Unlike most missionary scholarship that focuses on male mission-aries, Good Intentions Gone Awry chronicles the experience of a missionary wife. It is based on the letters that Emma Crosby, wife of the well-known Methodist missionary Thomas Crosby, wrote to her family and others in Cobourg, Ontario, while she lived at Fort Simpson, near present-day Prince Rupert. Crosby's letters to her mother are at the heart of this volume. Her correspondence begins just prior to her meeting the missionary suitor who would become her husband. The exchange of letters continued from 1874 until 1881, when her mother passed away. The deaths of her mother and then of her father five years later slowed her letters to her family to a trickle.Good Intentions Gone Awry is a fascinating collection. Crosby, besides being a prolific letter-writer, was well-educated and an informative writer. Her letters shed light on a particular era and bear witness to the contribution of missionary wives. They show that mission work was something much more complex than simple tales of conversion by men invested in Christianity. Multiple participants shaped the missionary enterprise, each of them acting on their own motivations with consequences that no one would have anticipated.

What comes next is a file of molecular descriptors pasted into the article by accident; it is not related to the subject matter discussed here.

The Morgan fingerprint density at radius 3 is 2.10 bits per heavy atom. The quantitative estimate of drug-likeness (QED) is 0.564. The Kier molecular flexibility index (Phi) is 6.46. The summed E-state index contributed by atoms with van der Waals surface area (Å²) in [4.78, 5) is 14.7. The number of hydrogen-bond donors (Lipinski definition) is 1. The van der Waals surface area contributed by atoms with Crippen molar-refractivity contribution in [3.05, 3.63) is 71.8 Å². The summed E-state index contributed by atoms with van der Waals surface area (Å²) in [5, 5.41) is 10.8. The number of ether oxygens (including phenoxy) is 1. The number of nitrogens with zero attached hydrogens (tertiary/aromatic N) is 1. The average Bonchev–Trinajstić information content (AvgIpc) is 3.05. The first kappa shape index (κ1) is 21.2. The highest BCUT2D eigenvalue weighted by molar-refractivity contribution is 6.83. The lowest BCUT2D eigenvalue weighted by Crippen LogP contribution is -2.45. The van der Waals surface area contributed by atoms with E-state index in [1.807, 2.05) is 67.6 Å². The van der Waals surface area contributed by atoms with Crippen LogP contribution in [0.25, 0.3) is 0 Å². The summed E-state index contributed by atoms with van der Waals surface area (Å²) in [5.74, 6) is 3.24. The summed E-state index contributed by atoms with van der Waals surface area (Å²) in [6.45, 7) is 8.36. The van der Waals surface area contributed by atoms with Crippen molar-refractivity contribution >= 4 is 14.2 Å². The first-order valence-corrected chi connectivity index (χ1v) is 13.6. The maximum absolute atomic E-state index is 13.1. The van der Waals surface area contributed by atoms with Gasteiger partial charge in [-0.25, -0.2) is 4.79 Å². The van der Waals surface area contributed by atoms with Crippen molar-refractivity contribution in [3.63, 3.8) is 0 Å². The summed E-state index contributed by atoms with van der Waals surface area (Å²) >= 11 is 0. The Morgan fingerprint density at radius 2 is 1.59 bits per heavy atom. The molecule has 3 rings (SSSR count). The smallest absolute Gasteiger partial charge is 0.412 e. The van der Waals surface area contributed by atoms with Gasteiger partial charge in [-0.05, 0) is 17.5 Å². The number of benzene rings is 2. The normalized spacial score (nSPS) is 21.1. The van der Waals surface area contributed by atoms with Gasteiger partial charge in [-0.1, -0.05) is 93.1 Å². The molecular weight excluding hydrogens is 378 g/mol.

Jan Hare is Anishinaabe and member of the M'Chigeeng First Nation. She teaches in the Department of Language and Literacy Education at the University of British Columbia. Jean Barman is a well-known historian of British Columbia. She taught for many years in the Department of Educational Studies at UBC and is a Fellow of the Royal Society of Canada.
Illustrations Acknowledgments Crosby Family Chronology Simpson's Early Women Teachers and Missionaries Introduction 1 Courtship and Marriage 2 Arrival at Fort Simpson 3 Motherhood 4 Emma Alone 5 A Comfortable Routine 6 Adversity 7 Changing Times 8 Good Intentions Gone Awry 9 Repatriation Afterword by Caroline Dudoward Notes Bibliography Index